Driving back this poison is hard. I remember at the last election struggling to understand a middle-aged woman with a strong Punjabi accent: she was berating immigrants for her son being unemployed. This grand deflection of blame is endemic indeed. And the job is made all the harder by the Lib Dems’ capitulation, and Labour’s counterproductive indulgence of anti-immigration sentiment, which merely helps drive it up the agenda.

A rival populism that blames the real targets – the booming wealthy and our political elite – has to be built. It will need courage, principle and determination: everything, in short, that Nick Clegg lacks.

More from Owen Jones this week here: http://www.independent.co.uk/voices/comment/martyrs-guesthouse-owners-who-turned-away-gay-couple-on-religious-grounds-are-nothing-of-the-kind-8967077.html

React Now

iJobs Job Widget
iJobs General

BC2

£50000 - £70000 per annum: Harrington Starr: Business Analyst Consultant (Fina...

SAP Data Migration Consultant

competitive: Progressive Recruitment: My client, a FTSE 100 organisation are u...

Programme Support, Coms, Bristol, £300-350p/d

£300 - £350 per day + competitive: Orgtel: My client, a leading bank, is curre...

Linux Systems Administrator

£33000 per annum + pension, 25 days holiday: Ashdown Group: A highly successfu...

Day In a Page

Read Next
A still from the BBC's new rap about the outbreak of WW1  

Why give the young such a bad rap?

David Lister
Israeli army soldiers take their positions  

Errors and Omissions: Some news reports don’t quite hit the right target

Guy Keleny
A History of the First World War in 100 Moments: Peace without magnanimity - the summit in a railway siding that ended the fighting

A History of the First World War in 100 Moments

Peace without magnanimity - the summit in a railway siding that ended the fighting
Scottish independence: How the Commonwealth Games could swing the vote

Scottish independence: How the Commonwealth Games could swing the vote

In the final part of our series, Chris Green arrives in Glasgow - a host city struggling to keep the politics out of its celebration of sport
Out in the cold: A writer spends a night on the streets and hears the stories of the homeless

A writer spends a night on the streets

Rough sleepers - the homeless, the destitute and the drunk - exist in every city. Will Nicoll meets those whose luck has run out
Striking new stations, high-speed links and (whisper it) better services - the UK's railways are entering a new golden age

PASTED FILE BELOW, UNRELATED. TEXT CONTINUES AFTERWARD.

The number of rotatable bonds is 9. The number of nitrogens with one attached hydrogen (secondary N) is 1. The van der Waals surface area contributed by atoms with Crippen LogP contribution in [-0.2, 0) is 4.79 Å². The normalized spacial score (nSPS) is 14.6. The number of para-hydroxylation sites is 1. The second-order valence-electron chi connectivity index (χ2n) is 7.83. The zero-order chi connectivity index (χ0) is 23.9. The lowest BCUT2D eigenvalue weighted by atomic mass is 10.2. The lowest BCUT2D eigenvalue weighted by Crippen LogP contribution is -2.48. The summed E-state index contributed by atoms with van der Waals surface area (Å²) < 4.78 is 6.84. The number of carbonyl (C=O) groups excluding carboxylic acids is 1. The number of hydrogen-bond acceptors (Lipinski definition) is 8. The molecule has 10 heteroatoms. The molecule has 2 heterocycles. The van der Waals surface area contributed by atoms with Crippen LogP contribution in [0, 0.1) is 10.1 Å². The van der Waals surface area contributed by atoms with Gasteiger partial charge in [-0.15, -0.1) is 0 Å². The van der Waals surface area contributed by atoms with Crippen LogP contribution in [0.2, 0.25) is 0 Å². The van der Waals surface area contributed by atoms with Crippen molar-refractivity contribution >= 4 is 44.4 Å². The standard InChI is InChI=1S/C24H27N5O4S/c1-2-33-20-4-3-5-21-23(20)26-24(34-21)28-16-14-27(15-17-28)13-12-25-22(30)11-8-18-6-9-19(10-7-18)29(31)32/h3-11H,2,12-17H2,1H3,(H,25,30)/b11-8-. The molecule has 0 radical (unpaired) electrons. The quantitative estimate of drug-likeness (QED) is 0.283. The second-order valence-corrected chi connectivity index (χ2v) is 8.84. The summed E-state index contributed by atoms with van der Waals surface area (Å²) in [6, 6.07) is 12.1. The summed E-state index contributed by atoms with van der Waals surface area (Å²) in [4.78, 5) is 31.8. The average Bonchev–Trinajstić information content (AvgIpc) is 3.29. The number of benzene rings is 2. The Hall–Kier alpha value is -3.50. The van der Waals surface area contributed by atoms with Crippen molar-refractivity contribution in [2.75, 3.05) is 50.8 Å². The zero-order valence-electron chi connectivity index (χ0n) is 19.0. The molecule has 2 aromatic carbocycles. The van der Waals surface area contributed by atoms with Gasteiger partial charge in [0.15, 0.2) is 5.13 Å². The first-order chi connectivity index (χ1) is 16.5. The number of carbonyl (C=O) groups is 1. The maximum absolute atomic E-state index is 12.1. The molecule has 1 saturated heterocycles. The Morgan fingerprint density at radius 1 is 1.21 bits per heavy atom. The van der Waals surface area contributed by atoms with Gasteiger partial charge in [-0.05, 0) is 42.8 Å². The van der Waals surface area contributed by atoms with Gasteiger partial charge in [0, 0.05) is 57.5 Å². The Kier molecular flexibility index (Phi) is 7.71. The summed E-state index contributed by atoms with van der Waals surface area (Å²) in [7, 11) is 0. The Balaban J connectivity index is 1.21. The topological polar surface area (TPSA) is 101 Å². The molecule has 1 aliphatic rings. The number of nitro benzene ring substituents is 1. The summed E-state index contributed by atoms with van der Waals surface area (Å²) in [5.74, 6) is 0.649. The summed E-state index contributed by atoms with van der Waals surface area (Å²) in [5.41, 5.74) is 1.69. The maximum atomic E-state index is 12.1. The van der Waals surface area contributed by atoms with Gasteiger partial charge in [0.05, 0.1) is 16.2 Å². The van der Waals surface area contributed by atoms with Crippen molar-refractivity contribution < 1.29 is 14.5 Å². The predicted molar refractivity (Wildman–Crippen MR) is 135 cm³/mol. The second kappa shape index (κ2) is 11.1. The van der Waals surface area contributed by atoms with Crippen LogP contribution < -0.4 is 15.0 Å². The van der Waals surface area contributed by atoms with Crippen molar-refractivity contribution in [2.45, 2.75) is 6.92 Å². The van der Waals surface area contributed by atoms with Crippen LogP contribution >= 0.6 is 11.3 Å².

UK's railways are entering a new golden age

New stations are opening across the country and our railways appear to be entering an era not seen in Britain since the early 1950s
Conchita Wurst becomes a 'bride' on the Paris catwalk - and proves there is life after Eurovision

Conchita becomes a 'bride' on Paris catwalk

Alexander Fury salutes the Eurovision Song Contest winner's latest triumph
Pétanque World Championship in Marseilles hit by

Pétanque 'world cup' hit by death threats

This year's most acrimonious sporting event took place in France, not Brazil. How did pétanque get so passionate?
Whelks are healthy, versatile and sustainable - so why did we stop eating them in the UK?

Why did we stop eating whelks?

Whelks were the Victorian equivalent of the donor kebab and our stocks are abundant. So why do we now export them all to the Far East?
10 best women's sunglasses

In the shade: 10 best women's sunglasses

From luxury bespoke eyewear to fun festival sunnies, we round up the shades to be seen in this summer
Germany vs Argentina World Cup 2014: Lionel Messi? Javier Mascherano is key for Argentina...

World Cup final: Messi? Mascherano is key for Argentina...

No 10 is always centre of attention but Barça team-mate is just as crucial to finalists’ hopes
Siobhan-Marie O’Connor: Swimmer knows she needs Glasgow joy on road to Rio

Siobhan-Marie O’Connor: Swimmer needs Glasgow joy on road to Rio

18-year-old says this month’s Commonwealth Games are a key staging post in her career before time slips away
The true Gaza back-story that the Israelis aren’t telling this week

The true Gaza back-story that the Israelis aren’t telling this week

A future Palestine state will have no borders and be an enclave within Israel, surrounded on all sides by Israeli-held territory, says Robert Fisk
A History of the First World War in 100 Moments: The German people demand an end to the fighting

A History of the First World War in 100 Moments

The German people demand an end to the fighting
New play by Oscar Wilde's grandson reveals what the Irish wit said at his trials

New play reveals what Oscar Wilde said at trials

For a century, what Wilde actually said at his trials was a mystery. But the recent discovery of shorthand notes changed that. Now his grandson Merlin Holland has turned them into a play
Can scientists save the world's sea life from

Can scientists save our sea life?

By the end of the century, the only living things left in our oceans could be plankton and jellyfish. Alex Renton meets the scientists who are trying to turn the tide
Richard III, Trafalgar Studios, review: Martin Freeman gives highly intelligent performance

Richard III review

Martin Freeman’s psychotic monarch is big on mockery but wanting in malice